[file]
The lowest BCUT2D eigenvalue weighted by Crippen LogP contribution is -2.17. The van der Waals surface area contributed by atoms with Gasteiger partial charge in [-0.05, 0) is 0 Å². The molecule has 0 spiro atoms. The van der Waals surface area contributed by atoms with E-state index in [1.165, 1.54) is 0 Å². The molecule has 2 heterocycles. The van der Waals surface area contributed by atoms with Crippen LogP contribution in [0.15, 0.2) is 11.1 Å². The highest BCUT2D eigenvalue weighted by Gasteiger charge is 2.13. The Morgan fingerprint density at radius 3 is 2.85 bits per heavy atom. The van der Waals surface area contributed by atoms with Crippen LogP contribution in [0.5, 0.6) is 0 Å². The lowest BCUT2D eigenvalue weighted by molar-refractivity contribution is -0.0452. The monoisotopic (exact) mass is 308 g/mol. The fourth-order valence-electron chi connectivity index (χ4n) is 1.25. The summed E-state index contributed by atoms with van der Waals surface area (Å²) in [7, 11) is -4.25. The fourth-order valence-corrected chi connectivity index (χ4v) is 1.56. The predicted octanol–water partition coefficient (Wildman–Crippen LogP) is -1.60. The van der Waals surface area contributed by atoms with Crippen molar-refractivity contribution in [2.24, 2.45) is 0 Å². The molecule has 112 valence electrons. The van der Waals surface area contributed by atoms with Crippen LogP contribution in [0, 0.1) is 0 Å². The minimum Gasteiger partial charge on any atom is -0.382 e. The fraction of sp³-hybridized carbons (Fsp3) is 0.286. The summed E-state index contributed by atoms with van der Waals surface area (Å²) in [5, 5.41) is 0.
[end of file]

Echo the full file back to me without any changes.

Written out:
The lowest BCUT2D eigenvalue weighted by Crippen LogP contribution is -2.17. The van der Waals surface area contributed by atoms with Gasteiger partial charge in [-0.05, 0) is 0 Å². The molecule has 0 spiro atoms. The van der Waals surface area contributed by atoms with E-state index in [1.165, 1.54) is 0 Å². The molecule has 2 heterocycles. The van der Waals surface area contributed by atoms with Crippen LogP contribution in [0.15, 0.2) is 11.1 Å². The highest BCUT2D eigenvalue weighted by Gasteiger charge is 2.13. The Morgan fingerprint density at radius 3 is 2.85 bits per heavy atom. The van der Waals surface area contributed by atoms with Crippen LogP contribution in [0.5, 0.6) is 0 Å². The lowest BCUT2D eigenvalue weighted by molar-refractivity contribution is -0.0452. The monoisotopic (exact) mass is 308 g/mol. The fourth-order valence-electron chi connectivity index (χ4n) is 1.25. The summed E-state index contributed by atoms with van der Waals surface area (Å²) in [7, 11) is -4.25. The fourth-order valence-corrected chi connectivity index (χ4v) is 1.56. The predicted octanol–water partition coefficient (Wildman–Crippen LogP) is -1.60. The van der Waals surface area contributed by atoms with Crippen molar-refractivity contribution in [2.24, 2.45) is 0 Å². The molecule has 112 valence electrons. The van der Waals surface area contributed by atoms with Crippen LogP contribution in [0, 0.1) is 0 Å². The minimum Gasteiger partial charge on any atom is -0.382 e. The fraction of sp³-hybridized carbons (Fsp3) is 0.286. The summed E-state index contributed by atoms with van der Waals surface area (Å²) in [5, 5.41) is 0.